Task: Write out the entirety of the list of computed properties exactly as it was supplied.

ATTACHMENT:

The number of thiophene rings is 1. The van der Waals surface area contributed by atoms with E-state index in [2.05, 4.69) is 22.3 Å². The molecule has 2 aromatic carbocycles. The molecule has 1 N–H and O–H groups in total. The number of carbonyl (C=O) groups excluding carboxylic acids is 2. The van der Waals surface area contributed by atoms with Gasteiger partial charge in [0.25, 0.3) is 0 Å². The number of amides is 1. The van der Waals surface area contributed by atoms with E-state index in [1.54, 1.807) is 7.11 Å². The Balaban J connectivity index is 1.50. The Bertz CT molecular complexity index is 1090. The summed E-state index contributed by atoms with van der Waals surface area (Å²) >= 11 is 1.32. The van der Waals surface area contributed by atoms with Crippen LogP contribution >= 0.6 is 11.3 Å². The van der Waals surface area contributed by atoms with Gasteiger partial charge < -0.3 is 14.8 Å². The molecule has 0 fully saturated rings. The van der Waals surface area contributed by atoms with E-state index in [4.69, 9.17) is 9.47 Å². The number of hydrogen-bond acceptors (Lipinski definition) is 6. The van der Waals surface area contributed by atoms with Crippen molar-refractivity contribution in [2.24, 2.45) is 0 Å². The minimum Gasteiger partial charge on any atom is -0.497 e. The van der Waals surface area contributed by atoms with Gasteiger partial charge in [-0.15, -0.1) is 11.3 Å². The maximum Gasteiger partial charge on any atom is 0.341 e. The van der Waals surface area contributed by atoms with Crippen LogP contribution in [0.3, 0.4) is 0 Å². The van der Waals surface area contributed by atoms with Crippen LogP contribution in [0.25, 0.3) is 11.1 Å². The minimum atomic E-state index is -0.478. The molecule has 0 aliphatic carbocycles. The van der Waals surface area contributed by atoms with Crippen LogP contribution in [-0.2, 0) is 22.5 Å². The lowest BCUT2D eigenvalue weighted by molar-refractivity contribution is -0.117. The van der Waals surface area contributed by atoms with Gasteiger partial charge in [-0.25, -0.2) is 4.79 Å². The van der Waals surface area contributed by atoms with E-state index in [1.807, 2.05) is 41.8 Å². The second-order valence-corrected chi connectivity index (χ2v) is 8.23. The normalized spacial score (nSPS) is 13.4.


The number of thiophene rings is 1. The van der Waals surface area contributed by atoms with E-state index in [2.05, 4.69) is 22.3 Å². The molecule has 2 aromatic carbocycles. The molecule has 1 N–H and O–H groups in total. The number of carbonyl (C=O) groups excluding carboxylic acids is 2. The van der Waals surface area contributed by atoms with Gasteiger partial charge in [0.25, 0.3) is 0 Å². The number of amides is 1. The van der Waals surface area contributed by atoms with E-state index in [1.54, 1.807) is 7.11 Å². The Balaban J connectivity index is 1.50. The Bertz CT molecular complexity index is 1090. The summed E-state index contributed by atoms with van der Waals surface area (Å²) >= 11 is 1.32. The van der Waals surface area contributed by atoms with Crippen LogP contribution >= 0.6 is 11.3 Å². The van der Waals surface area contributed by atoms with Gasteiger partial charge < -0.3 is 14.8 Å². The molecule has 0 fully saturated rings. The van der Waals surface area contributed by atoms with E-state index in [4.69, 9.17) is 9.47 Å². The number of hydrogen-bond acceptors (Lipinski definition) is 6. The van der Waals surface area contributed by atoms with Crippen molar-refractivity contribution in [2.24, 2.45) is 0 Å². The minimum Gasteiger partial charge on any atom is -0.497 e. The van der Waals surface area contributed by atoms with Gasteiger partial charge in [-0.15, -0.1) is 11.3 Å². The maximum Gasteiger partial charge on any atom is 0.341 e. The van der Waals surface area contributed by atoms with Crippen LogP contribution in [0.3, 0.4) is 0 Å². The van der Waals surface area contributed by atoms with Crippen LogP contribution in [0.25, 0.3) is 11.1 Å². The minimum atomic E-state index is -0.478. The molecule has 0 aliphatic carbocycles. The van der Waals surface area contributed by atoms with Crippen LogP contribution in [-0.2, 0) is 22.5 Å². The lowest BCUT2D eigenvalue weighted by molar-refractivity contribution is -0.117. The van der Waals surface area contributed by atoms with Gasteiger partial charge in [-0.25, -0.2) is 4.79 Å². The van der Waals surface area contributed by atoms with E-state index in [1.807, 2.05) is 41.8 Å². The second-order valence-corrected chi connectivity index (χ2v) is 8.23. The normalized spacial score (nSPS) is 13.4.